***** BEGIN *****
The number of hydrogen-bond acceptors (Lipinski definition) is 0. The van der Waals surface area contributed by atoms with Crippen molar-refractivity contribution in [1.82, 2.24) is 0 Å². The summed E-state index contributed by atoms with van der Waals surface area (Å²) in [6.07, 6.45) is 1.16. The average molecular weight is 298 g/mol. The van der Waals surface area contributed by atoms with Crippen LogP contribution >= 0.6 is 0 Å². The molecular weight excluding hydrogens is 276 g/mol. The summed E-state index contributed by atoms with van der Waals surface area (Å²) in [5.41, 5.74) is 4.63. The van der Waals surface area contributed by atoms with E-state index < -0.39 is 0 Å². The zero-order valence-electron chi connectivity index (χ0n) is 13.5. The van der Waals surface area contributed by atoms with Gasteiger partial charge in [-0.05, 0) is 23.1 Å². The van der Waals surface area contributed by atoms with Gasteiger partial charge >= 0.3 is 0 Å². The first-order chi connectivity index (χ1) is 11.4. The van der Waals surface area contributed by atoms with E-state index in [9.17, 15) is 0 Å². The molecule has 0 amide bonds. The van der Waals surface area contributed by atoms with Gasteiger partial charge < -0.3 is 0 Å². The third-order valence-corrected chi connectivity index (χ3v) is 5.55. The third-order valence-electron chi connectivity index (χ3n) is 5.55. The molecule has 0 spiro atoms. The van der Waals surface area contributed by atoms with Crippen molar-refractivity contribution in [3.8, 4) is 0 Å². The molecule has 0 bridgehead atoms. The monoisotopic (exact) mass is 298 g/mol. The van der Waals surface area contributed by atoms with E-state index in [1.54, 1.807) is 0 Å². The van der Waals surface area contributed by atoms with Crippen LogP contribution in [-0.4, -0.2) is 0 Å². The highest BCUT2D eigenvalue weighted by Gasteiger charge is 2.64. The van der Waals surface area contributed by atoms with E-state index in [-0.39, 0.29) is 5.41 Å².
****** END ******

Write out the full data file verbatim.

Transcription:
The number of hydrogen-bond acceptors (Lipinski definition) is 0. The van der Waals surface area contributed by atoms with Crippen molar-refractivity contribution in [1.82, 2.24) is 0 Å². The summed E-state index contributed by atoms with van der Waals surface area (Å²) in [6.07, 6.45) is 1.16. The average molecular weight is 298 g/mol. The van der Waals surface area contributed by atoms with Crippen LogP contribution >= 0.6 is 0 Å². The molecular weight excluding hydrogens is 276 g/mol. The summed E-state index contributed by atoms with van der Waals surface area (Å²) in [5.41, 5.74) is 4.63. The van der Waals surface area contributed by atoms with E-state index < -0.39 is 0 Å². The zero-order valence-electron chi connectivity index (χ0n) is 13.5. The van der Waals surface area contributed by atoms with Gasteiger partial charge in [-0.05, 0) is 23.1 Å². The van der Waals surface area contributed by atoms with Gasteiger partial charge >= 0.3 is 0 Å². The first-order chi connectivity index (χ1) is 11.4. The van der Waals surface area contributed by atoms with E-state index in [9.17, 15) is 0 Å². The molecule has 0 amide bonds. The van der Waals surface area contributed by atoms with Gasteiger partial charge < -0.3 is 0 Å². The third-order valence-corrected chi connectivity index (χ3v) is 5.55. The third-order valence-electron chi connectivity index (χ3n) is 5.55. The molecule has 0 spiro atoms. The van der Waals surface area contributed by atoms with Crippen molar-refractivity contribution in [3.8, 4) is 0 Å². The molecule has 0 bridgehead atoms. The monoisotopic (exact) mass is 298 g/mol. The van der Waals surface area contributed by atoms with E-state index in [1.54, 1.807) is 0 Å². The van der Waals surface area contributed by atoms with Crippen LogP contribution in [-0.4, -0.2) is 0 Å². The highest BCUT2D eigenvalue weighted by Gasteiger charge is 2.64. The van der Waals surface area contributed by atoms with E-state index in [-0.39, 0.29) is 5.41 Å².